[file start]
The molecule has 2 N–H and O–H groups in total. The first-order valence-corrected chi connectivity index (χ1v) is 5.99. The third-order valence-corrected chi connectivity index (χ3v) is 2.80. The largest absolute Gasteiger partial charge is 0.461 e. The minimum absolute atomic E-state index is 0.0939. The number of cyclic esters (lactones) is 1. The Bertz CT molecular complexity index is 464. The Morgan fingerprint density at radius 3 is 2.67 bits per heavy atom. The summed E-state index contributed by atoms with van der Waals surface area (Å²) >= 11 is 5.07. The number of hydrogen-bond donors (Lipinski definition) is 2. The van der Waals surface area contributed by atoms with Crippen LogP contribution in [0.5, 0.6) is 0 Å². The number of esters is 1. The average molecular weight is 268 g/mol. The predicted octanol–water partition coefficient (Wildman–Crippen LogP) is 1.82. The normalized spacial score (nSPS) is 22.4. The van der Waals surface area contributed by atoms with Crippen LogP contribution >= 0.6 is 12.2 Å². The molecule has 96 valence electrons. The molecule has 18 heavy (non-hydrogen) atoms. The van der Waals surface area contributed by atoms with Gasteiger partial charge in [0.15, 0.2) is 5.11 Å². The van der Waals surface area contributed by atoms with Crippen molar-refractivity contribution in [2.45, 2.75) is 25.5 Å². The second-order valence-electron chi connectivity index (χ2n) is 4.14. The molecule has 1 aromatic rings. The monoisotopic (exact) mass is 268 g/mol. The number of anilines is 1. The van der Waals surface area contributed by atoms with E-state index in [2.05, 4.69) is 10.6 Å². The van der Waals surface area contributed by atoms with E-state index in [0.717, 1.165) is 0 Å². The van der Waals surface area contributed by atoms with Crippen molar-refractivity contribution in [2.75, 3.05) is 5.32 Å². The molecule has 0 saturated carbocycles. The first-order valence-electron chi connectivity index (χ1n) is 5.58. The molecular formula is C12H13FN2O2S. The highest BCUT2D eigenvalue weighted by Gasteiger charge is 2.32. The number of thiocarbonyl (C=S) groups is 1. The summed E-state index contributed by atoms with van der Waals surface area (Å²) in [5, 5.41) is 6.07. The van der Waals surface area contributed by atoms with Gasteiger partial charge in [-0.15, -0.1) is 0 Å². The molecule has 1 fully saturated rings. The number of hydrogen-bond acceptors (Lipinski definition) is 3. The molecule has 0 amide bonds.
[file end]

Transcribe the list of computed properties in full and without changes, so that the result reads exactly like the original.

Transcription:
The molecule has 2 N–H and O–H groups in total. The first-order valence-corrected chi connectivity index (χ1v) is 5.99. The third-order valence-corrected chi connectivity index (χ3v) is 2.80. The largest absolute Gasteiger partial charge is 0.461 e. The minimum absolute atomic E-state index is 0.0939. The number of cyclic esters (lactones) is 1. The Bertz CT molecular complexity index is 464. The Morgan fingerprint density at radius 3 is 2.67 bits per heavy atom. The summed E-state index contributed by atoms with van der Waals surface area (Å²) >= 11 is 5.07. The number of hydrogen-bond donors (Lipinski definition) is 2. The van der Waals surface area contributed by atoms with Crippen LogP contribution in [0.5, 0.6) is 0 Å². The number of esters is 1. The average molecular weight is 268 g/mol. The predicted octanol–water partition coefficient (Wildman–Crippen LogP) is 1.82. The normalized spacial score (nSPS) is 22.4. The van der Waals surface area contributed by atoms with Crippen LogP contribution >= 0.6 is 12.2 Å². The molecule has 96 valence electrons. The molecule has 18 heavy (non-hydrogen) atoms. The van der Waals surface area contributed by atoms with Gasteiger partial charge in [0.15, 0.2) is 5.11 Å². The van der Waals surface area contributed by atoms with Crippen molar-refractivity contribution in [2.45, 2.75) is 25.5 Å². The second-order valence-electron chi connectivity index (χ2n) is 4.14. The molecule has 1 aromatic rings. The monoisotopic (exact) mass is 268 g/mol. The number of anilines is 1. The van der Waals surface area contributed by atoms with E-state index in [2.05, 4.69) is 10.6 Å². The van der Waals surface area contributed by atoms with E-state index in [0.717, 1.165) is 0 Å². The van der Waals surface area contributed by atoms with Crippen molar-refractivity contribution in [2.75, 3.05) is 5.32 Å². The molecule has 0 saturated carbocycles. The first-order valence-electron chi connectivity index (χ1n) is 5.58. The molecular formula is C12H13FN2O2S. The highest BCUT2D eigenvalue weighted by Gasteiger charge is 2.32. The number of thiocarbonyl (C=S) groups is 1. The summed E-state index contributed by atoms with van der Waals surface area (Å²) in [5, 5.41) is 6.07. The van der Waals surface area contributed by atoms with Gasteiger partial charge in [-0.15, -0.1) is 0 Å². The molecule has 1 fully saturated rings. The number of hydrogen-bond acceptors (Lipinski definition) is 3. The molecule has 0 amide bonds.